strange linking error with operator overloading

This is a discussion on strange linking error with operator overloading within the C++ Programming forums, part of the General Programming Boards category; Hello everyone, I am meeting with a strange linking error regarding to operator overloading. I am creating a C++ static ...

  1. #1
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    strange linking error with operator overloading

    Hello everyone,


    I am meeting with a strange linking error regarding to operator overloading. I am creating a C++ static lib, and then linking it with a C application. Here is the error message and source codes,

    I am using adapter.cpp, adapter.h, foo.cpp and foo.h to create a static lib called foo.lib, then link it with a C application (goo.c). There is no problem to generate the static lib foo.lib.

    Any comments to solve this link error?

    Code:
    error LNK2019: unresolved external symbol "private: class FooNameSpace::Foo __thiscall FooNameSpace::Foo::operator=(long)" (??4Foo@FooNameSpace@@AAE?AV01@J@Z) referenced in function "private: __thiscall FooNameSpace::Foo::Foo(
    long)" (??0Foo@FooNameSpace@@AAE@J@Z)
    
    fatal error LNK1120: 1 unresolved externals

    adapter.cpp

    Code:
    #include "adapter.h"
    #include "foo.h"
    
    using namespace FooNameSpace;
    
    void compute(void)
    {
    	Goo g;
    	g.computeFoo();
    }
    adapter.h

    Code:
    #ifdef __cplusplus
    extern "C" {
    #endif
    
    void compute (void);
    
    #ifdef __cplusplus
    }
    #endif
    foo.cpp

    Code:
    #include "foo.h"
    
    using namespace FooNameSpace;
    
    Foo Foo::operator=(long value)
    {
      this -> value = value;
      return (*this);
    }
    foo.h

    Code:
    namespace FooNameSpace
    {
    	class Foo
    	{
    
    	private:
    		long value;
      
    		 Foo (long value) { (*this) = value; }
    		 inline Foo operator= (long value);
    		 friend class Goo;
      };
    
    	class Goo
    	{
    	public:
    		void computeFoo()
    		{
    			Foo foo = Foo(0L);
    		}
      };
    }
    goo.c (link with foo.lib)

    Code:
    #include "adapter.h"
    #include "windows.h"
    
    int WINAPI WinMain (HINSTANCE hInstance, HINSTANCE hPrevInstance,
                        LPWSTR lpCmdLine, int nCmdShow)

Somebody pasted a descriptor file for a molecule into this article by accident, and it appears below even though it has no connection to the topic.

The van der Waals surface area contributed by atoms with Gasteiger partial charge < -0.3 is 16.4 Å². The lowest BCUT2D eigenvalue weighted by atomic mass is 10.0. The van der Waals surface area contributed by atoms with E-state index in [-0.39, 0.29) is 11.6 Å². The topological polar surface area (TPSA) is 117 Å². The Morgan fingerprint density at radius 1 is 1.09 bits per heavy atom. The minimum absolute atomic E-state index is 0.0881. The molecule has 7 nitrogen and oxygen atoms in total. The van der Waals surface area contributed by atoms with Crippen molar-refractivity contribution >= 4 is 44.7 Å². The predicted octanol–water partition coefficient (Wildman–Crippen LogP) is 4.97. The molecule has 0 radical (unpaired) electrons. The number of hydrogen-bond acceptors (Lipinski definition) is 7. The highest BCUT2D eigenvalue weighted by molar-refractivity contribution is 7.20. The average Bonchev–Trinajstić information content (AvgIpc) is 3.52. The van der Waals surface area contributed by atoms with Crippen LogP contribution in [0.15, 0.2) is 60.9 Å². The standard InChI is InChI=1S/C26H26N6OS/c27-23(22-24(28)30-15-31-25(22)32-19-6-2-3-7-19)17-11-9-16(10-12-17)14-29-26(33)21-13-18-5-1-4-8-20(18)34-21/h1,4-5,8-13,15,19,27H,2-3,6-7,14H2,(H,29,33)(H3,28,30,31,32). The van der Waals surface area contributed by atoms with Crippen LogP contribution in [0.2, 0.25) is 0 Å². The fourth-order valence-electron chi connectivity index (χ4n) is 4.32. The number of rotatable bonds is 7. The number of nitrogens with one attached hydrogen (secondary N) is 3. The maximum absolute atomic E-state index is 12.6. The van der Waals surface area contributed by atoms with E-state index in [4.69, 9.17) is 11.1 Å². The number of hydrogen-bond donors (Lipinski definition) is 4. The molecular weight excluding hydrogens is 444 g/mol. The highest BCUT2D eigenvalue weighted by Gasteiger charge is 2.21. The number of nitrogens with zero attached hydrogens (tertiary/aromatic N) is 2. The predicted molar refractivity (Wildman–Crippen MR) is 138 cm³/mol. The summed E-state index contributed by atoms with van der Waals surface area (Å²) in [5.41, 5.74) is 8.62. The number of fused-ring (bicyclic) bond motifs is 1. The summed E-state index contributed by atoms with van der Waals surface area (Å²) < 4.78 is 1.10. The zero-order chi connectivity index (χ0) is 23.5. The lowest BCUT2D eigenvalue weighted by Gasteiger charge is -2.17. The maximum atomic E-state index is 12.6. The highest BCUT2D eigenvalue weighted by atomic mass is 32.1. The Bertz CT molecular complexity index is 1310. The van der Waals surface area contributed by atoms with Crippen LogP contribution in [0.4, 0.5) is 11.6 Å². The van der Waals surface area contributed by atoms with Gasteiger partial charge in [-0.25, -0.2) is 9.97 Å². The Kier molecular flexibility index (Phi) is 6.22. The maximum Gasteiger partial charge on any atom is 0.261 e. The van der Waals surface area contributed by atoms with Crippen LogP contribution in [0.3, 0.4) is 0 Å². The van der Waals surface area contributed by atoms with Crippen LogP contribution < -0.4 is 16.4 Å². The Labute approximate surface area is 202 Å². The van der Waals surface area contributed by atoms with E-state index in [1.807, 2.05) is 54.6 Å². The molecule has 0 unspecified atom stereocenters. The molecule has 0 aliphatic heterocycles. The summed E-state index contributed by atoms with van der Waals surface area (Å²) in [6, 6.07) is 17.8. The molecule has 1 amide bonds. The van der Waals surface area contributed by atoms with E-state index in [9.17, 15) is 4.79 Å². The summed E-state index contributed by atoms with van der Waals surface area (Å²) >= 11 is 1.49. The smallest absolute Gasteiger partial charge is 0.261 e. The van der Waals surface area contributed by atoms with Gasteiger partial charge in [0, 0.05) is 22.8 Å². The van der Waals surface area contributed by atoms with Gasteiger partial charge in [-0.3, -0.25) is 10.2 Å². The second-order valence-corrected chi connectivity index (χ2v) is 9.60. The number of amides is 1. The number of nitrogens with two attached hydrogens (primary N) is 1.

{
    	compute();
    	return 0;
    }

    thanks in advance,
    George

  2. #2
    (?<!re)tired Mario F.'s Avatar
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    You either call the using directive in foo.cpp or use the scope operator on the operator overload. You cant do both.
    The programmer’s wife tells him: “Run to the store and pick up a loaf of bread. If they have eggs, get a dozen.”
    The programmer comes home with 12 loaves of bread.


    Originally Posted by brewbuck:
    Reimplementing a large system in another language to get a 25% performance boost is nonsense. It would be cheaper to just get a computer which is 25% faster.

  3. #3
    Devil's Advocate SlyMaelstrom's Avatar
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    Quote Originally Posted by Mario F.
    You either call the using directive in foo.cpp or use the scope operator on the operator overload. You cant do both.
    Huh? One is a namespace, the other is the class name.
    Code:
    /*myn.h */
    #ifndef MY_NAMESPACE_H
    #define MY_NAMESPACE_H
    
    namespace MY {
       class foo {
         public:
            void bar();
       };
    }
    
    #endif
    Code:
    /*imp.cpp */
    #include <iostream>
    #include "myn.h"
    
    using namespace MY;
    
    void foo::bar() // Nothing wrong here
    {
         return;
    } // you could even requalify it multiple times MY::foo::foo::foo::bar()
    // It doesn't matter
    To the OP, I think your problem is with your extern "C". Try taking it out and see what happens.
    Last edited by SlyMaelstrom; 07-03-2006 at 08:01 AM.
    Sent from my iPad®

  4. #4
    (?<!re)tired Mario F.'s Avatar
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    Actually you are right. I skimmed through the source code. Bad advice.